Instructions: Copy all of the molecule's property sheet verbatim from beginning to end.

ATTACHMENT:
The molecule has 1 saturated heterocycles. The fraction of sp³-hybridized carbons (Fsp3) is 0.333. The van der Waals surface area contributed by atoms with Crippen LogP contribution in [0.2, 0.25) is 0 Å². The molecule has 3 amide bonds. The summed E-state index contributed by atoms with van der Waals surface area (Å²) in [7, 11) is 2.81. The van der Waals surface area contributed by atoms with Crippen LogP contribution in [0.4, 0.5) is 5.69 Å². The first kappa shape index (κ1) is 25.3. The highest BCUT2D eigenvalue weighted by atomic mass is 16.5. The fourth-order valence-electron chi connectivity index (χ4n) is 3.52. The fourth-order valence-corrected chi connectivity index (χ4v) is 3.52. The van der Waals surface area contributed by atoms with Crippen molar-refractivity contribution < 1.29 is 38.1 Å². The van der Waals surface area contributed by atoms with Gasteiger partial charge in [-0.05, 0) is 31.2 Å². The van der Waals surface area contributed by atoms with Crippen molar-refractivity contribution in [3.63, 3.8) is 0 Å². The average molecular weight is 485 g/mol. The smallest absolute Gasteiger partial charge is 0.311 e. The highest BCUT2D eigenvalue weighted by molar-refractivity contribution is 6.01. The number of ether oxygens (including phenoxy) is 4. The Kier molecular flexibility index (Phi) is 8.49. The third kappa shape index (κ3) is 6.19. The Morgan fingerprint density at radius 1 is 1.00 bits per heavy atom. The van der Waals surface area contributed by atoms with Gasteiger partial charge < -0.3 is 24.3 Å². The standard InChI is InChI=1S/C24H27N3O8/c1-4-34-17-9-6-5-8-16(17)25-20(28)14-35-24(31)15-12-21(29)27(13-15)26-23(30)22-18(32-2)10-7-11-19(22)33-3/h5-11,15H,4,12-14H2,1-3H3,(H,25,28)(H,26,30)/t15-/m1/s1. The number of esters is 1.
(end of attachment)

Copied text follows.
The molecule has 1 saturated heterocycles. The fraction of sp³-hybridized carbons (Fsp3) is 0.333. The van der Waals surface area contributed by atoms with Crippen LogP contribution in [0.2, 0.25) is 0 Å². The molecule has 3 amide bonds. The summed E-state index contributed by atoms with van der Waals surface area (Å²) in [7, 11) is 2.81. The van der Waals surface area contributed by atoms with Crippen LogP contribution in [0.4, 0.5) is 5.69 Å². The first kappa shape index (κ1) is 25.3. The highest BCUT2D eigenvalue weighted by atomic mass is 16.5. The fourth-order valence-electron chi connectivity index (χ4n) is 3.52. The fourth-order valence-corrected chi connectivity index (χ4v) is 3.52. The van der Waals surface area contributed by atoms with Crippen molar-refractivity contribution < 1.29 is 38.1 Å². The van der Waals surface area contributed by atoms with Gasteiger partial charge in [-0.05, 0) is 31.2 Å². The van der Waals surface area contributed by atoms with Crippen molar-refractivity contribution in [3.63, 3.8) is 0 Å². The average molecular weight is 485 g/mol. The smallest absolute Gasteiger partial charge is 0.311 e. The highest BCUT2D eigenvalue weighted by molar-refractivity contribution is 6.01. The number of ether oxygens (including phenoxy) is 4. The Kier molecular flexibility index (Phi) is 8.49. The third kappa shape index (κ3) is 6.19. The Morgan fingerprint density at radius 1 is 1.00 bits per heavy atom. The van der Waals surface area contributed by atoms with Gasteiger partial charge < -0.3 is 24.3 Å². The standard InChI is InChI=1S/C24H27N3O8/c1-4-34-17-9-6-5-8-16(17)25-20(28)14-35-24(31)15-12-21(29)27(13-15)26-23(30)22-18(32-2)10-7-11-19(22)33-3/h5-11,15H,4,12-14H2,1-3H3,(H,25,28)(H,26,30)/t15-/m1/s1. The number of esters is 1.